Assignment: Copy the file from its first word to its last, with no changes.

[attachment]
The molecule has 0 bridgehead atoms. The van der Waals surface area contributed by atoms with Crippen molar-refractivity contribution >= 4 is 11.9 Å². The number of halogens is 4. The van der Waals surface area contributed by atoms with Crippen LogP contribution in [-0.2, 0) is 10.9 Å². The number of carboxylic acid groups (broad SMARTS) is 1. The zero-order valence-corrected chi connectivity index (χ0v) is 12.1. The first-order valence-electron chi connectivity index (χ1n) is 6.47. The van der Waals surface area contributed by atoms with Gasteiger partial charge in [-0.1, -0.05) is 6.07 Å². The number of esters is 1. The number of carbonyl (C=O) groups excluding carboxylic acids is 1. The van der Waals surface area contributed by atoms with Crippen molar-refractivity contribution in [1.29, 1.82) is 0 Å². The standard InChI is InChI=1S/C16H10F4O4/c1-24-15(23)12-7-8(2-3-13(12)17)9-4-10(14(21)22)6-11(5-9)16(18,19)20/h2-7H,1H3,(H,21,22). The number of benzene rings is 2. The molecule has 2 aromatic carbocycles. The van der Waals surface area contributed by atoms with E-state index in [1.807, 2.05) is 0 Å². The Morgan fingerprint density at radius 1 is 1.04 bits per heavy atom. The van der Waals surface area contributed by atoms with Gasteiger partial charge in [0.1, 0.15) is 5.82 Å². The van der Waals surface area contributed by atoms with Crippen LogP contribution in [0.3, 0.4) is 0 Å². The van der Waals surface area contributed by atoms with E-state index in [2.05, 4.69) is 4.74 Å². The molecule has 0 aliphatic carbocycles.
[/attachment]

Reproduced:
The molecule has 0 bridgehead atoms. The van der Waals surface area contributed by atoms with Crippen molar-refractivity contribution >= 4 is 11.9 Å². The number of halogens is 4. The van der Waals surface area contributed by atoms with Crippen LogP contribution in [-0.2, 0) is 10.9 Å². The number of carboxylic acid groups (broad SMARTS) is 1. The zero-order valence-corrected chi connectivity index (χ0v) is 12.1. The first-order valence-electron chi connectivity index (χ1n) is 6.47. The van der Waals surface area contributed by atoms with Gasteiger partial charge in [-0.1, -0.05) is 6.07 Å². The number of esters is 1. The number of carbonyl (C=O) groups excluding carboxylic acids is 1. The van der Waals surface area contributed by atoms with Crippen molar-refractivity contribution in [1.29, 1.82) is 0 Å². The standard InChI is InChI=1S/C16H10F4O4/c1-24-15(23)12-7-8(2-3-13(12)17)9-4-10(14(21)22)6-11(5-9)16(18,19)20/h2-7H,1H3,(H,21,22). The number of benzene rings is 2. The molecule has 2 aromatic carbocycles. The van der Waals surface area contributed by atoms with E-state index in [1.807, 2.05) is 0 Å². The Morgan fingerprint density at radius 1 is 1.04 bits per heavy atom. The van der Waals surface area contributed by atoms with Gasteiger partial charge in [0.1, 0.15) is 5.82 Å². The van der Waals surface area contributed by atoms with Crippen LogP contribution in [0.3, 0.4) is 0 Å². The van der Waals surface area contributed by atoms with E-state index in [2.05, 4.69) is 4.74 Å². The molecule has 0 aliphatic carbocycles.